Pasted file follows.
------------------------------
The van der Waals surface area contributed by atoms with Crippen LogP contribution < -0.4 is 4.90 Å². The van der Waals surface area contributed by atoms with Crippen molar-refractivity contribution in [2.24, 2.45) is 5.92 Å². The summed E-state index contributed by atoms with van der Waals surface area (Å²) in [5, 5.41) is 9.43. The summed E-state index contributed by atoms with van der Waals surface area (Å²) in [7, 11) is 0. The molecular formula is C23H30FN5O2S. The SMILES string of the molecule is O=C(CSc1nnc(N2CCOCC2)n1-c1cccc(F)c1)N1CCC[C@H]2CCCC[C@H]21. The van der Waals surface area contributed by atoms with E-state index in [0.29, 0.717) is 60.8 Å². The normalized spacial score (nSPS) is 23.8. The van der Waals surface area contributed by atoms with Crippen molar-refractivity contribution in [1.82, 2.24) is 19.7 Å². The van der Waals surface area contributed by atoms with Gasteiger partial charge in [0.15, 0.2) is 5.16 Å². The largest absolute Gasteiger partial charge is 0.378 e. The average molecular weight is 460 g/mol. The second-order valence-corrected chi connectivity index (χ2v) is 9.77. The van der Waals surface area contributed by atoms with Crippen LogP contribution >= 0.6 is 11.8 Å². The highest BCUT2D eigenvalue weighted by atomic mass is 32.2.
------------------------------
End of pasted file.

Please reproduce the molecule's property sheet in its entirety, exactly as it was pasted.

The van der Waals surface area contributed by atoms with Crippen LogP contribution < -0.4 is 4.90 Å². The van der Waals surface area contributed by atoms with Crippen molar-refractivity contribution in [2.24, 2.45) is 5.92 Å². The summed E-state index contributed by atoms with van der Waals surface area (Å²) in [5, 5.41) is 9.43. The summed E-state index contributed by atoms with van der Waals surface area (Å²) in [7, 11) is 0. The molecular formula is C23H30FN5O2S. The SMILES string of the molecule is O=C(CSc1nnc(N2CCOCC2)n1-c1cccc(F)c1)N1CCC[C@H]2CCCC[C@H]21. The van der Waals surface area contributed by atoms with E-state index in [0.29, 0.717) is 60.8 Å². The normalized spacial score (nSPS) is 23.8. The van der Waals surface area contributed by atoms with Crippen molar-refractivity contribution in [1.82, 2.24) is 19.7 Å². The van der Waals surface area contributed by atoms with Gasteiger partial charge in [0.15, 0.2) is 5.16 Å². The largest absolute Gasteiger partial charge is 0.378 e. The average molecular weight is 460 g/mol. The second-order valence-corrected chi connectivity index (χ2v) is 9.77. The van der Waals surface area contributed by atoms with Crippen LogP contribution >= 0.6 is 11.8 Å². The highest BCUT2D eigenvalue weighted by atomic mass is 32.2.